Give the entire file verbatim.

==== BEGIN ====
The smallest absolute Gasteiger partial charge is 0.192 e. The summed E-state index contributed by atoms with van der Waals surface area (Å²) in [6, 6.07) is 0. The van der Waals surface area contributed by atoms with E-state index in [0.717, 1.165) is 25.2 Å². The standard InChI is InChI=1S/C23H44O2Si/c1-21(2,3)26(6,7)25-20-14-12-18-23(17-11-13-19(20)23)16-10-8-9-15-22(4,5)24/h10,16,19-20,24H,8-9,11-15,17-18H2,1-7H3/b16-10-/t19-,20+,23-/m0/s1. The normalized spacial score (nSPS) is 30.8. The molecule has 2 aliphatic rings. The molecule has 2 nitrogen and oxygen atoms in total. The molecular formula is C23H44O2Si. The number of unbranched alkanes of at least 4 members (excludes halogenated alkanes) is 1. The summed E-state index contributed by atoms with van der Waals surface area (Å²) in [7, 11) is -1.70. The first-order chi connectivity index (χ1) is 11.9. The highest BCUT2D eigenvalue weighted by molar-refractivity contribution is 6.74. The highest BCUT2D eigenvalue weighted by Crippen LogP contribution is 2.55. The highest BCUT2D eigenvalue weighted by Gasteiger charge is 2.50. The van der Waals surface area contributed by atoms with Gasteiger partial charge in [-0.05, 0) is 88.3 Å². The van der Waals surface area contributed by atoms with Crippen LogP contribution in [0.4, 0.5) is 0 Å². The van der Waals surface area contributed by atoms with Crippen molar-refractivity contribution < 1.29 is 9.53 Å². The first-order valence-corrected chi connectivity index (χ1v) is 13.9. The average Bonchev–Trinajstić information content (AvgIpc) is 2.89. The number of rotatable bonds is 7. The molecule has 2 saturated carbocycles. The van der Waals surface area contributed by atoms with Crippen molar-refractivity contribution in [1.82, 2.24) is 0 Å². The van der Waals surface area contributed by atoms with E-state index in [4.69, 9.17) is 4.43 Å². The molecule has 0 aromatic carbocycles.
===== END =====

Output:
The smallest absolute Gasteiger partial charge is 0.192 e. The summed E-state index contributed by atoms with van der Waals surface area (Å²) in [6, 6.07) is 0. The van der Waals surface area contributed by atoms with E-state index in [0.717, 1.165) is 25.2 Å². The standard InChI is InChI=1S/C23H44O2Si/c1-21(2,3)26(6,7)25-20-14-12-18-23(17-11-13-19(20)23)16-10-8-9-15-22(4,5)24/h10,16,19-20,24H,8-9,11-15,17-18H2,1-7H3/b16-10-/t19-,20+,23-/m0/s1. The normalized spacial score (nSPS) is 30.8. The molecule has 2 aliphatic rings. The molecule has 2 nitrogen and oxygen atoms in total. The molecular formula is C23H44O2Si. The number of unbranched alkanes of at least 4 members (excludes halogenated alkanes) is 1. The summed E-state index contributed by atoms with van der Waals surface area (Å²) in [7, 11) is -1.70. The first-order chi connectivity index (χ1) is 11.9. The highest BCUT2D eigenvalue weighted by molar-refractivity contribution is 6.74. The highest BCUT2D eigenvalue weighted by Crippen LogP contribution is 2.55. The highest BCUT2D eigenvalue weighted by Gasteiger charge is 2.50. The van der Waals surface area contributed by atoms with Gasteiger partial charge in [-0.05, 0) is 88.3 Å². The van der Waals surface area contributed by atoms with Crippen LogP contribution in [0.4, 0.5) is 0 Å². The van der Waals surface area contributed by atoms with Crippen molar-refractivity contribution < 1.29 is 9.53 Å². The first-order valence-corrected chi connectivity index (χ1v) is 13.9. The average Bonchev–Trinajstić information content (AvgIpc) is 2.89. The number of rotatable bonds is 7. The molecule has 2 saturated carbocycles. The van der Waals surface area contributed by atoms with Crippen molar-refractivity contribution in [1.82, 2.24) is 0 Å². The van der Waals surface area contributed by atoms with E-state index in [4.69, 9.17) is 4.43 Å². The molecule has 0 aromatic carbocycles.